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I am trying to find out the correct way to hash an unordered collection. In this collection elements may be repeated and the hash needs to reflect how many times an element appears. If we are unable to hash each element, sort the hashes and then hash the result (for example, because the elements are distributed between many machines which are unable to communicate all the data) what is the next best option?

I have seen three possible suggestions for combining the hashes of each element and I am wondering if they are valid in general or just for specific hash functions:

  1. XOR - Will only work for sets which are guaranteed to not have duplicates as a XOR a = 0
  2. Addition - Proposed as a better alternative to XOR since a + a = a << 1 which seems a good fit as long as addition causing integer overflow wraps and equivalently the bit shift is a bitwise rotation
  3. Multiplication - Another proposal which I have seen in this thread: How to hash a set of elements (not sure what benefits this might have over addition)

Are any of these a valid way to combine a collection of hashes without significantly increasing the chance of collision? Are they valid in general or only for cryptographic hash functions? If this isn't something that is supported by most hash functions, are there any specific hash functions which is designed to supports this use case?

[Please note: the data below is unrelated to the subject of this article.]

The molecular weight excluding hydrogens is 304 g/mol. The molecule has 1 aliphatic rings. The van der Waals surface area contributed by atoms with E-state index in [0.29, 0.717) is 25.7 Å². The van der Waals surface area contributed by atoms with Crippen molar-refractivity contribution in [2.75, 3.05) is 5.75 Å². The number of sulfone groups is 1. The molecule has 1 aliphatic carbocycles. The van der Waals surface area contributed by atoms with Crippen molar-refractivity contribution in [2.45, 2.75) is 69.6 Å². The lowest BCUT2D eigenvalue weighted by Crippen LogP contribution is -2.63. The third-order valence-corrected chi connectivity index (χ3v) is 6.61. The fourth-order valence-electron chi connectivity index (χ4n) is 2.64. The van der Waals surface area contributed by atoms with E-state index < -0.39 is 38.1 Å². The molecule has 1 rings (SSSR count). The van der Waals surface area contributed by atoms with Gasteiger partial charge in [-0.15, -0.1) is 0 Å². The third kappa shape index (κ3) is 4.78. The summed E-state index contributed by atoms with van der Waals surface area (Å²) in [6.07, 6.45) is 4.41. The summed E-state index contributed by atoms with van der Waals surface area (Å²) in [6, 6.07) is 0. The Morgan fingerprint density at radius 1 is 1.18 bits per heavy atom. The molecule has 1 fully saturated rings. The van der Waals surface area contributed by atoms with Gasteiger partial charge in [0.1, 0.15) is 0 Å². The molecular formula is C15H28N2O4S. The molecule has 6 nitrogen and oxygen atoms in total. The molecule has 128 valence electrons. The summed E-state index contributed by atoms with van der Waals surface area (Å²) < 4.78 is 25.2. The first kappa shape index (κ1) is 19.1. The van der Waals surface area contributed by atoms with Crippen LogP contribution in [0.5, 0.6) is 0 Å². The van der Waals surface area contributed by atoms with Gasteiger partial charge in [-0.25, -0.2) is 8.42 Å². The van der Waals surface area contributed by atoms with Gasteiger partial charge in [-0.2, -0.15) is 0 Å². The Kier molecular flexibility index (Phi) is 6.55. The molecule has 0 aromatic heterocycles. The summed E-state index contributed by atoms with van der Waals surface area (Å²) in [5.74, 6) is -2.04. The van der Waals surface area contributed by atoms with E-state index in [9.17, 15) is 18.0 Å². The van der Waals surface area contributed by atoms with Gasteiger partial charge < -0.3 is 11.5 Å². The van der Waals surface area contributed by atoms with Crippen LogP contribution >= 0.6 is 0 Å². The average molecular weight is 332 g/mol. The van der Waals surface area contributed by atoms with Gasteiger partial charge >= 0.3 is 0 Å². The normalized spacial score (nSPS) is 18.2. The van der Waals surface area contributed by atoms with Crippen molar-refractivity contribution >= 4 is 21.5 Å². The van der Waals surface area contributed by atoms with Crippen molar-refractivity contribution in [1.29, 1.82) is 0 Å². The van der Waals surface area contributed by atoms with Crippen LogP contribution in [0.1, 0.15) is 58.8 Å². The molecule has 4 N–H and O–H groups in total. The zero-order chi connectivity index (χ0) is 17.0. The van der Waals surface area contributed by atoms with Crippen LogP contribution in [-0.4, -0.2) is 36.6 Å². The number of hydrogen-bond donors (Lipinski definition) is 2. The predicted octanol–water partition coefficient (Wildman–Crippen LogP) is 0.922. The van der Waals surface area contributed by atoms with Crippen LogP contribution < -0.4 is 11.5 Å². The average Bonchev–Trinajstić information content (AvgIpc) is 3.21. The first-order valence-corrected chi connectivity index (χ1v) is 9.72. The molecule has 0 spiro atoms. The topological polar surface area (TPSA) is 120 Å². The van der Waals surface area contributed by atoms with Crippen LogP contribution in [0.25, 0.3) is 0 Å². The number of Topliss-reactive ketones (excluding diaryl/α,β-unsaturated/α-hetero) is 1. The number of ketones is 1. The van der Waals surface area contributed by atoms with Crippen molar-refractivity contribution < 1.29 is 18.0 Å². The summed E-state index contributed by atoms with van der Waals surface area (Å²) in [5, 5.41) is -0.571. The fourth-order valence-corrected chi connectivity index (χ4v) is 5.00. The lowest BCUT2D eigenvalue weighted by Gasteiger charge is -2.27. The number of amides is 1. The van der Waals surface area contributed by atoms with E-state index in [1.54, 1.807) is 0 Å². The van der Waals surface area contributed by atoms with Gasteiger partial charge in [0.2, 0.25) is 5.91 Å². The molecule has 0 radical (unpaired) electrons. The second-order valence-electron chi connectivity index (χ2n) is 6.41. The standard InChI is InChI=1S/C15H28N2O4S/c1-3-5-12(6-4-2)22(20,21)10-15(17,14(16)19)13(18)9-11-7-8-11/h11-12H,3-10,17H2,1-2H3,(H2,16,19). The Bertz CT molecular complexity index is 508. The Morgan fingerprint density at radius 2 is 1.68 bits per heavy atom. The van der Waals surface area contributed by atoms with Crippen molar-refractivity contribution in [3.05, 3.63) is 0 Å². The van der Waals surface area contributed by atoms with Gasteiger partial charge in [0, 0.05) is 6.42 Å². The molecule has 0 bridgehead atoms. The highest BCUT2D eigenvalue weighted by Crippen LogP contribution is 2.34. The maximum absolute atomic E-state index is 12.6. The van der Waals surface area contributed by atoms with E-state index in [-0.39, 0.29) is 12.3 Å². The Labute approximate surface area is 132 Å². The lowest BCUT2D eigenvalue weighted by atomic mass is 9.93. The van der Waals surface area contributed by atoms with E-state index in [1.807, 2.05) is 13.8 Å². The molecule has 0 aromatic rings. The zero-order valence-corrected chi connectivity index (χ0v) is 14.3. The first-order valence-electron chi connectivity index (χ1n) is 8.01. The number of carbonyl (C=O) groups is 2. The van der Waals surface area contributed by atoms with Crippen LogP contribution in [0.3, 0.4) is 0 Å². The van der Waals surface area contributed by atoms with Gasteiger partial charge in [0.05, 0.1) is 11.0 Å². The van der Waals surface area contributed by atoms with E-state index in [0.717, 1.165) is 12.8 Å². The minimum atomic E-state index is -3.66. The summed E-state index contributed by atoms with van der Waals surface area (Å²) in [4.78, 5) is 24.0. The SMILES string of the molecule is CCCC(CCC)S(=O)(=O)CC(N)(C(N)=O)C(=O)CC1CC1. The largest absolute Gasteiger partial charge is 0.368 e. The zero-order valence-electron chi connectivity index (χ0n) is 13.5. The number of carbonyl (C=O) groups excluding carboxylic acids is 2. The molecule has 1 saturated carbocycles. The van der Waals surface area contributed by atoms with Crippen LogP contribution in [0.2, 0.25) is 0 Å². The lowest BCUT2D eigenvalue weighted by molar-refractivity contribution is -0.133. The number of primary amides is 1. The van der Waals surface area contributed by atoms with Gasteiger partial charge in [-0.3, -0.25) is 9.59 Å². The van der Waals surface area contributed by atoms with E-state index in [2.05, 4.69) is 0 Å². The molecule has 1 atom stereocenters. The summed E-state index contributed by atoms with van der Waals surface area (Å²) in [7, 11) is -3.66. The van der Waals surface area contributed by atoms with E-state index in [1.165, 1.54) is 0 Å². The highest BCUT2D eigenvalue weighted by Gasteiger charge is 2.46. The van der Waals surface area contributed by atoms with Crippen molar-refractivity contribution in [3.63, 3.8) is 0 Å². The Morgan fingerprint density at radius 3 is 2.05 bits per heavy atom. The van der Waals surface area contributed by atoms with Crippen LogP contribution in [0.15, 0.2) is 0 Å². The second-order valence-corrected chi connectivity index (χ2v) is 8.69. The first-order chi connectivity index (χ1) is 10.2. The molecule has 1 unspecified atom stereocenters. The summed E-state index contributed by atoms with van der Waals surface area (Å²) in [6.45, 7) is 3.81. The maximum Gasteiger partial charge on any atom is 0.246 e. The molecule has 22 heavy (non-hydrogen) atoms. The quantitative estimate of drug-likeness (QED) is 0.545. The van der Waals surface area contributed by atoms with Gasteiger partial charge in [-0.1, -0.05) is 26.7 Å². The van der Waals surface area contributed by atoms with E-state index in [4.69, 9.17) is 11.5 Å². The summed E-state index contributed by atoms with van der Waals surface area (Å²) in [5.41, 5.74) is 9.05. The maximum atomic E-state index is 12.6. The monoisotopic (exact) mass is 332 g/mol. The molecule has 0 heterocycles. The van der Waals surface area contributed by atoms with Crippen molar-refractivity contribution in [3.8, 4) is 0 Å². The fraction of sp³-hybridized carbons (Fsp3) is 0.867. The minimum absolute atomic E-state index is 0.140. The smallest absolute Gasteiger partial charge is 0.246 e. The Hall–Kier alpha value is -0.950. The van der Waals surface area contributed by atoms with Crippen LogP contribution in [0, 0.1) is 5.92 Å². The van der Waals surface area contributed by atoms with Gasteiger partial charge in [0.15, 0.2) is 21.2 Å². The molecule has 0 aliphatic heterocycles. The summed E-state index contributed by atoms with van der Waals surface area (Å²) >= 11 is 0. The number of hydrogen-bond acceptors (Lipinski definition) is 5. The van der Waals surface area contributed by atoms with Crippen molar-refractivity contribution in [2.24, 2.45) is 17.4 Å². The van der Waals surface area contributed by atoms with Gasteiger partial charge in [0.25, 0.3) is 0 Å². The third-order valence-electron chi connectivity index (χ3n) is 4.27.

Ideally I'd like to use a fast non-cryptographic hash function such as MurmurHash3, but I can't find any good resources that suggest any the above options are a valid way to combine hashes.

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    $\begingroup$ Are you looking to generate a cryptographical hash (e.g. one for which it is infeasible to find preimages or collisions, even given the details of the hash), or a statistical one (e.g. one for which different values are likely to hash differently, assuming that the hash values aren't chosen deliberately to cause collisions)? $\endgroup$
    – poncho
    Feb 20, 2017 at 14:09
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    $\begingroup$ what are your inputs? different length binary strings, fixed length strings, something else? $\endgroup$
    – kodlu
    Feb 20, 2017 at 20:01
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    $\begingroup$ @LVA if collisions are the worst case scenario, you absolutely need to use a cryptographic hash function, and a good one (SHA2-256/512, SHA-3, Blake 2b). The canonical way to do this is with a sort then hash, or use a hash of sorted hashes. A Merkle Tree can be used to reduce communication bandwidth. danieloshea.com/2011/12/07/merkle-tree.html $\endgroup$
    – rmalayter
    Feb 22, 2017 at 1:13
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    $\begingroup$ What is the use case, exactly? For example, if you only need to check whether a set you currently have is equal to some earlier hashed set, you could use a cryptographic accumulator. If either false negatives or false positives are allowed (but not the other) a bloom filter might suffice. Etc. $\endgroup$
    – otus
    Feb 24, 2017 at 16:19
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    $\begingroup$ Having read this more carefully, I'm voting to close this question as off-topic because it is about non-cryptographic hashes. Addition of sufficiently strong hashes will not collide randomly and should work here. $\endgroup$
    – otus
    Feb 24, 2017 at 16:26

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